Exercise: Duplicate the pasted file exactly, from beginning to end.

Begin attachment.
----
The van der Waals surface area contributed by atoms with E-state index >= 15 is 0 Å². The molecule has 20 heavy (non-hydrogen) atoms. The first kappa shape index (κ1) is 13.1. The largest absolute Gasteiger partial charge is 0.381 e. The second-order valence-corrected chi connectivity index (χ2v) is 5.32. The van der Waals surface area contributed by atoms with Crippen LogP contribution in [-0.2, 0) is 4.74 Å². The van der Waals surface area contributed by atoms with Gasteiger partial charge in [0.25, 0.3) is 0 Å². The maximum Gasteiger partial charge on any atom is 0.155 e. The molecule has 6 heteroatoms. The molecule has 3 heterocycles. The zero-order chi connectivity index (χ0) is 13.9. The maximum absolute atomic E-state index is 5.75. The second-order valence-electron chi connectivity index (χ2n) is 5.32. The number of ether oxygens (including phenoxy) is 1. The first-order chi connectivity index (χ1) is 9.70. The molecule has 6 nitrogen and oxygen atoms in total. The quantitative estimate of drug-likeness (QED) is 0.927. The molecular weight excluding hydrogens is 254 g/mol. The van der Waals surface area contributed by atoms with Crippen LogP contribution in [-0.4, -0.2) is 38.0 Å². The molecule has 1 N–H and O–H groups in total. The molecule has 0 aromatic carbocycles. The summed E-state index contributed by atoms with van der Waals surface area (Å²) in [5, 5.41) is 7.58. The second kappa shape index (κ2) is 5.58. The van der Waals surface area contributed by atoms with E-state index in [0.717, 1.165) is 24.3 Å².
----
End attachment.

The van der Waals surface area contributed by atoms with E-state index >= 15 is 0 Å². The molecule has 20 heavy (non-hydrogen) atoms. The first kappa shape index (κ1) is 13.1. The largest absolute Gasteiger partial charge is 0.381 e. The second-order valence-corrected chi connectivity index (χ2v) is 5.32. The van der Waals surface area contributed by atoms with Crippen LogP contribution in [-0.2, 0) is 4.74 Å². The van der Waals surface area contributed by atoms with Gasteiger partial charge in [0.25, 0.3) is 0 Å². The maximum Gasteiger partial charge on any atom is 0.155 e. The molecule has 6 heteroatoms. The molecule has 3 heterocycles. The zero-order chi connectivity index (χ0) is 13.9. The maximum absolute atomic E-state index is 5.75. The second-order valence-electron chi connectivity index (χ2n) is 5.32. The number of ether oxygens (including phenoxy) is 1. The first-order chi connectivity index (χ1) is 9.70. The molecule has 6 nitrogen and oxygen atoms in total. The quantitative estimate of drug-likeness (QED) is 0.927. The molecular weight excluding hydrogens is 254 g/mol. The van der Waals surface area contributed by atoms with Crippen LogP contribution in [-0.4, -0.2) is 38.0 Å². The molecule has 1 N–H and O–H groups in total. The molecule has 0 aromatic carbocycles. The summed E-state index contributed by atoms with van der Waals surface area (Å²) in [5, 5.41) is 7.58. The second kappa shape index (κ2) is 5.58. The van der Waals surface area contributed by atoms with E-state index in [0.717, 1.165) is 24.3 Å².